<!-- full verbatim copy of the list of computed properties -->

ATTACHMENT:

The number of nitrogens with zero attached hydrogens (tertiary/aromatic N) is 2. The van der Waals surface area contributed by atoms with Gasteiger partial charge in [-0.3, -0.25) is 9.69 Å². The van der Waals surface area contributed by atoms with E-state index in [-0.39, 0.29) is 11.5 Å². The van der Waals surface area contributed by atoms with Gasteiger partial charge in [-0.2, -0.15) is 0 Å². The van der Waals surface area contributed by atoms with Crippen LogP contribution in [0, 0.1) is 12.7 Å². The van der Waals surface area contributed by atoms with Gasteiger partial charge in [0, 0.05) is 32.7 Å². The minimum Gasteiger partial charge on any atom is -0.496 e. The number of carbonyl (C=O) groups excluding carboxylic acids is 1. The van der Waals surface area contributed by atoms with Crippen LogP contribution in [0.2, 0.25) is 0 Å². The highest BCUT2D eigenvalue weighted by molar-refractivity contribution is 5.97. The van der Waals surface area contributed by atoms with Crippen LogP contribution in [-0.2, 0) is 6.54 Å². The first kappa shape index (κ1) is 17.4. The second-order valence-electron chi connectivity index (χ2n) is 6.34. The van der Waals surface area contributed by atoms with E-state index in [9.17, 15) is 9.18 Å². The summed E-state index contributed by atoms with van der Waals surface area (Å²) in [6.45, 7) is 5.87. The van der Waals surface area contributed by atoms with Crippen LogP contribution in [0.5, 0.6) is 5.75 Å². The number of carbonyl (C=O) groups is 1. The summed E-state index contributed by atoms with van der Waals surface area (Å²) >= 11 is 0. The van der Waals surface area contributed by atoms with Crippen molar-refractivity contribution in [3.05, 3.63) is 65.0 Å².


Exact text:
The number of nitrogens with zero attached hydrogens (tertiary/aromatic N) is 2. The van der Waals surface area contributed by atoms with Gasteiger partial charge in [-0.3, -0.25) is 9.69 Å². The van der Waals surface area contributed by atoms with E-state index in [-0.39, 0.29) is 11.5 Å². The van der Waals surface area contributed by atoms with Gasteiger partial charge in [-0.2, -0.15) is 0 Å². The van der Waals surface area contributed by atoms with Crippen LogP contribution in [0, 0.1) is 12.7 Å². The van der Waals surface area contributed by atoms with Gasteiger partial charge in [0, 0.05) is 32.7 Å². The minimum Gasteiger partial charge on any atom is -0.496 e. The number of carbonyl (C=O) groups excluding carboxylic acids is 1. The van der Waals surface area contributed by atoms with Crippen LogP contribution in [0.2, 0.25) is 0 Å². The highest BCUT2D eigenvalue weighted by molar-refractivity contribution is 5.97. The van der Waals surface area contributed by atoms with Crippen LogP contribution in [-0.2, 0) is 6.54 Å². The first kappa shape index (κ1) is 17.4. The second-order valence-electron chi connectivity index (χ2n) is 6.34. The van der Waals surface area contributed by atoms with E-state index in [9.17, 15) is 9.18 Å². The summed E-state index contributed by atoms with van der Waals surface area (Å²) in [6.45, 7) is 5.87. The van der Waals surface area contributed by atoms with Crippen LogP contribution in [0.5, 0.6) is 5.75 Å². The number of carbonyl (C=O) groups is 1. The summed E-state index contributed by atoms with van der Waals surface area (Å²) >= 11 is 0. The van der Waals surface area contributed by atoms with Crippen molar-refractivity contribution in [3.05, 3.63) is 65.0 Å².